Federal rules for how eReaders can legally be used by colleges and universities were clarified by the U.S. Education Department (ED) May 26 after advocates for blind and low-vision students criticized eReader pilot programs on several campuses in 2010.
ED’s latest list of guidelines, published online in a “frequently asked questions” format, reiterate that students who are blind “must be afforded the opportunity to acquire the same information, engage in the same interactions, and enjoy the same services as sighted students” when campus officials launch initiatives that put eReaders in students’ hands.
More on eReader policy in higher education…
“Because technology is evolving, it has the capability to enhance the academic experience for everyone, especially students with disabilities,” the ED document said. “Innovation and equal access can go hand in hand.”
ED officials released a “dear colleague” letter in June 2010 after more than a year of complaints from low-sighted and blind students attending colleges that have piloted eReader programs.
The latest release says that rules outlined in the “dear colleague” letter also apply to elementary and secondary schools.
Colleges can provide books on tape, for example, for disabled students who can’t access emerging technologies like eReaders, which can have larger font for students with low vision.
The ED guidelines say that “the alternative media must provide access to the benefits of technology in an equally effective and equally integrated manner.”
Marc Maurer, president of the National Federation of the Blind (NFB) – a vocal critic of eReader programs that didn’t provide alternatives for blind students – said enforcing the government’s civil rights statutes is essential to blind students’ higher education.
“If blind students are to succeed in the 21st century, they must have access to the same technologies as their sighted peers,” Miller said in a statement. “These comprehensive answers to commonly asked questions about the legal obligation to purchase and deploy accessible technology should be immensely helpful to school administrators. “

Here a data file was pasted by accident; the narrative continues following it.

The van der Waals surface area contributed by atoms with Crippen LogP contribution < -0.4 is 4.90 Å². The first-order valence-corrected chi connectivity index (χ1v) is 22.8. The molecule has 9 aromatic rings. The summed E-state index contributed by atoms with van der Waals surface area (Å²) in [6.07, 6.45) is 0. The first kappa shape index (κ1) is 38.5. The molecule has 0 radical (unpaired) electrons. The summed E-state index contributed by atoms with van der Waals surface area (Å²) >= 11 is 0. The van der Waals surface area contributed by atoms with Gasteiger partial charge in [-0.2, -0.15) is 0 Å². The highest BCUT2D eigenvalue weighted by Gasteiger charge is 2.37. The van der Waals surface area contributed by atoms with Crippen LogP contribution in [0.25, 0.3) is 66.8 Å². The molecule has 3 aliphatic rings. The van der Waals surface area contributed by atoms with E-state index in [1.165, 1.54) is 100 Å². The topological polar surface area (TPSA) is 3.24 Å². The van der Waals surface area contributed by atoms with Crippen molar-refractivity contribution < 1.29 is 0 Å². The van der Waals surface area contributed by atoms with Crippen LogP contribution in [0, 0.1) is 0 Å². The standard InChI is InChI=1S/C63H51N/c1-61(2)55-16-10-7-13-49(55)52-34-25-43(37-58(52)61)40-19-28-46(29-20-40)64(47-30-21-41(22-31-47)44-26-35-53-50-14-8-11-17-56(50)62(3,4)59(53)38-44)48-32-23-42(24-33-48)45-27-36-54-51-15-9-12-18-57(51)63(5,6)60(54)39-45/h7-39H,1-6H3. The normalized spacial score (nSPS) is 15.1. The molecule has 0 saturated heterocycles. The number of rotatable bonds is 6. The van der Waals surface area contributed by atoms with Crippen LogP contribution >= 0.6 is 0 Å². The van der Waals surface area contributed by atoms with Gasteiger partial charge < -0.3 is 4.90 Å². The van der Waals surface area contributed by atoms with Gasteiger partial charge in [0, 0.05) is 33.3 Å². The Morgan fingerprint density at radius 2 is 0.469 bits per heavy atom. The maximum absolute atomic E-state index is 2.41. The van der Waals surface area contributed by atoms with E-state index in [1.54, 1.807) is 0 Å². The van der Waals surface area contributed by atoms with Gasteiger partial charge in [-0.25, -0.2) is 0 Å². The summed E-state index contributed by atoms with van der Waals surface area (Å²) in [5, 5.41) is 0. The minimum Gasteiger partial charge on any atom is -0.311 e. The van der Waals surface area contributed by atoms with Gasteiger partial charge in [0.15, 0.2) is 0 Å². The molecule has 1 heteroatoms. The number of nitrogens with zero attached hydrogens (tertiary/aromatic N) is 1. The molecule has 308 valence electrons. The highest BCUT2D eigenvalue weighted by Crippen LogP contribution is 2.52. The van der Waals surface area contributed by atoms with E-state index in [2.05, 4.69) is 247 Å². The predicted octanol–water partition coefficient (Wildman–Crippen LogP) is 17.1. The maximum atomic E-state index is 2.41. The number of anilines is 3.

NFB members, even after national attention to the issue of eReaders and blind and low-vision students, would remain vigilant of campuses that violate federal law when instituting an eReader program.
“We will continue our efforts to hold accountable those institutions that ignore their legal obligations to their blind students,” he said.
Criticism of eReaders in higher education began in 2009 when colleges and universities introduced eReader pilot programs using the Amazon Kindle and Kind DX. Schools that used the popular eReaders included Pace University, Princeton University, Case Western University, and the University of Virginia’s Darden School of Business.
Arizona State University ended its Kindle pilot last spring after the NFB and the American Council of the Blind filed a discrimination lawsuit.
The settlement did not involve payment, but ASU pledged that it would “strive to use devices that are accessible to the blind” in future eReader programs, according to a university statement.
Russlyn Ali, assistant secretary for civil rights at the Education Department (ED), said last year that ED officials would watch for eReader programs cropping up in K-12 schools and higher-education institutions.
Technical assistance will be provided on a “case-by-case basis,” she said, and the government will be “responsive” to any IT decision makers bringing eReaders to their school or campus.
Ali said the government would not provide colleges and universities with a list of acceptable eReader devices.
“I can imagine a list becoming obsolete very quickly,” said Ali, who added that federal officials have not received any complaints about the Apple iPad. “While these devices are changing, the principles and the laws do not.”
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